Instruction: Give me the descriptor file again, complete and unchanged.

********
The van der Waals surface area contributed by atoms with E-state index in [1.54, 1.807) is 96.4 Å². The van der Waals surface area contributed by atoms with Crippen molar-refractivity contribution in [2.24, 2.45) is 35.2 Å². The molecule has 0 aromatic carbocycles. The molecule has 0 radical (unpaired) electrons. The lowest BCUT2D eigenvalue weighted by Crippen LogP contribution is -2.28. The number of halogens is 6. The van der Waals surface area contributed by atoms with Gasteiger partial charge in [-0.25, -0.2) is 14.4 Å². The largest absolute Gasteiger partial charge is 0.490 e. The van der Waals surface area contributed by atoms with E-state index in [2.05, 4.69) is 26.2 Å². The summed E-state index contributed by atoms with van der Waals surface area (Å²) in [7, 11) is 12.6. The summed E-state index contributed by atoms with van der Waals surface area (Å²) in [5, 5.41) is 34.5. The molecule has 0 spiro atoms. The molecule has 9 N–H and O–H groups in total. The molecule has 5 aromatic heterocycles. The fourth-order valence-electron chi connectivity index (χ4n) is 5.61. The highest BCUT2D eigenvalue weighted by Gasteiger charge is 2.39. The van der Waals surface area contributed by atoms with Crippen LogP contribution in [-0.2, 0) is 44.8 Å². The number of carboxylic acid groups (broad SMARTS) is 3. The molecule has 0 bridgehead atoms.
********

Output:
The van der Waals surface area contributed by atoms with E-state index in [1.54, 1.807) is 96.4 Å². The van der Waals surface area contributed by atoms with Crippen molar-refractivity contribution in [2.24, 2.45) is 35.2 Å². The molecule has 0 aromatic carbocycles. The molecule has 0 radical (unpaired) electrons. The lowest BCUT2D eigenvalue weighted by Crippen LogP contribution is -2.28. The number of halogens is 6. The van der Waals surface area contributed by atoms with Gasteiger partial charge in [-0.25, -0.2) is 14.4 Å². The largest absolute Gasteiger partial charge is 0.490 e. The van der Waals surface area contributed by atoms with E-state index in [2.05, 4.69) is 26.2 Å². The summed E-state index contributed by atoms with van der Waals surface area (Å²) in [7, 11) is 12.6. The summed E-state index contributed by atoms with van der Waals surface area (Å²) in [5, 5.41) is 34.5. The molecule has 0 spiro atoms. The molecule has 9 N–H and O–H groups in total. The molecule has 5 aromatic heterocycles. The fourth-order valence-electron chi connectivity index (χ4n) is 5.61. The highest BCUT2D eigenvalue weighted by Gasteiger charge is 2.39. The van der Waals surface area contributed by atoms with Crippen LogP contribution in [-0.2, 0) is 44.8 Å². The number of carboxylic acid groups (broad SMARTS) is 3. The molecule has 0 bridgehead atoms.